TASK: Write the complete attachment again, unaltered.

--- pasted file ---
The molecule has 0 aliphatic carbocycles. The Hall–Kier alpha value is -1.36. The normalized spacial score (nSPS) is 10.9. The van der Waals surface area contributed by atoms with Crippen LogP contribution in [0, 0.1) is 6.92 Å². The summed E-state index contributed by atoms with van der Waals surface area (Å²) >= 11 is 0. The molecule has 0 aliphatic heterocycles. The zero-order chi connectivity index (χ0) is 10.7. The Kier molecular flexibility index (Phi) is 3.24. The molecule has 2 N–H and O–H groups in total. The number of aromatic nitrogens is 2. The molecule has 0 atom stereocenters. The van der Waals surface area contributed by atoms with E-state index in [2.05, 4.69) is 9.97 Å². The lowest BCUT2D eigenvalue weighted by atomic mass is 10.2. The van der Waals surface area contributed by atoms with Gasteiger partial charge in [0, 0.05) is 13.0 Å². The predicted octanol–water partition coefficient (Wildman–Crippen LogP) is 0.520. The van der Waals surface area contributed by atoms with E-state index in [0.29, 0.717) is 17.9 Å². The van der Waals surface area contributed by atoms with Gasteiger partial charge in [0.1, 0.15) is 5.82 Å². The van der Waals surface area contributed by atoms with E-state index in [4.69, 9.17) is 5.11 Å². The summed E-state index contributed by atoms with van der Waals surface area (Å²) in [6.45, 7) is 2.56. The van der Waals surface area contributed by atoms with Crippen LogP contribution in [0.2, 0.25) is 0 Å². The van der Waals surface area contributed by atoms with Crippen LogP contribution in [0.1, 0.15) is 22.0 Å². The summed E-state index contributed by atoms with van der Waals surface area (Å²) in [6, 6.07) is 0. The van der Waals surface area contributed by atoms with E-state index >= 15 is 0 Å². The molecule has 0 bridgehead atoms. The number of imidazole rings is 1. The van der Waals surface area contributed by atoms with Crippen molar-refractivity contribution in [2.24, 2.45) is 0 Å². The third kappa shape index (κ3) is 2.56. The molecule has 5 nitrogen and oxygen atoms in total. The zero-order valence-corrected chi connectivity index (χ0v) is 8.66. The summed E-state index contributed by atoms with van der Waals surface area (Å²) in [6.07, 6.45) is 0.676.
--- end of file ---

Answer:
The molecule has 0 aliphatic carbocycles. The Hall–Kier alpha value is -1.36. The normalized spacial score (nSPS) is 10.9. The van der Waals surface area contributed by atoms with Crippen LogP contribution in [0, 0.1) is 6.92 Å². The summed E-state index contributed by atoms with van der Waals surface area (Å²) >= 11 is 0. The molecule has 0 aliphatic heterocycles. The zero-order chi connectivity index (χ0) is 10.7. The Kier molecular flexibility index (Phi) is 3.24. The molecule has 2 N–H and O–H groups in total. The number of aromatic nitrogens is 2. The molecule has 0 atom stereocenters. The van der Waals surface area contributed by atoms with E-state index in [2.05, 4.69) is 9.97 Å². The lowest BCUT2D eigenvalue weighted by atomic mass is 10.2. The van der Waals surface area contributed by atoms with Gasteiger partial charge in [0, 0.05) is 13.0 Å². The predicted octanol–water partition coefficient (Wildman–Crippen LogP) is 0.520. The van der Waals surface area contributed by atoms with E-state index in [0.29, 0.717) is 17.9 Å². The van der Waals surface area contributed by atoms with Gasteiger partial charge in [0.1, 0.15) is 5.82 Å². The van der Waals surface area contributed by atoms with E-state index in [4.69, 9.17) is 5.11 Å². The summed E-state index contributed by atoms with van der Waals surface area (Å²) in [6.45, 7) is 2.56. The van der Waals surface area contributed by atoms with Crippen LogP contribution in [0.2, 0.25) is 0 Å². The van der Waals surface area contributed by atoms with Crippen LogP contribution in [0.1, 0.15) is 22.0 Å². The summed E-state index contributed by atoms with van der Waals surface area (Å²) in [6, 6.07) is 0. The van der Waals surface area contributed by atoms with E-state index >= 15 is 0 Å². The molecule has 0 bridgehead atoms. The number of imidazole rings is 1. The van der Waals surface area contributed by atoms with Crippen molar-refractivity contribution in [2.24, 2.45) is 0 Å². The third kappa shape index (κ3) is 2.56. The molecule has 5 nitrogen and oxygen atoms in total. The zero-order valence-corrected chi connectivity index (χ0v) is 8.66. The summed E-state index contributed by atoms with van der Waals surface area (Å²) in [6.07, 6.45) is 0.676.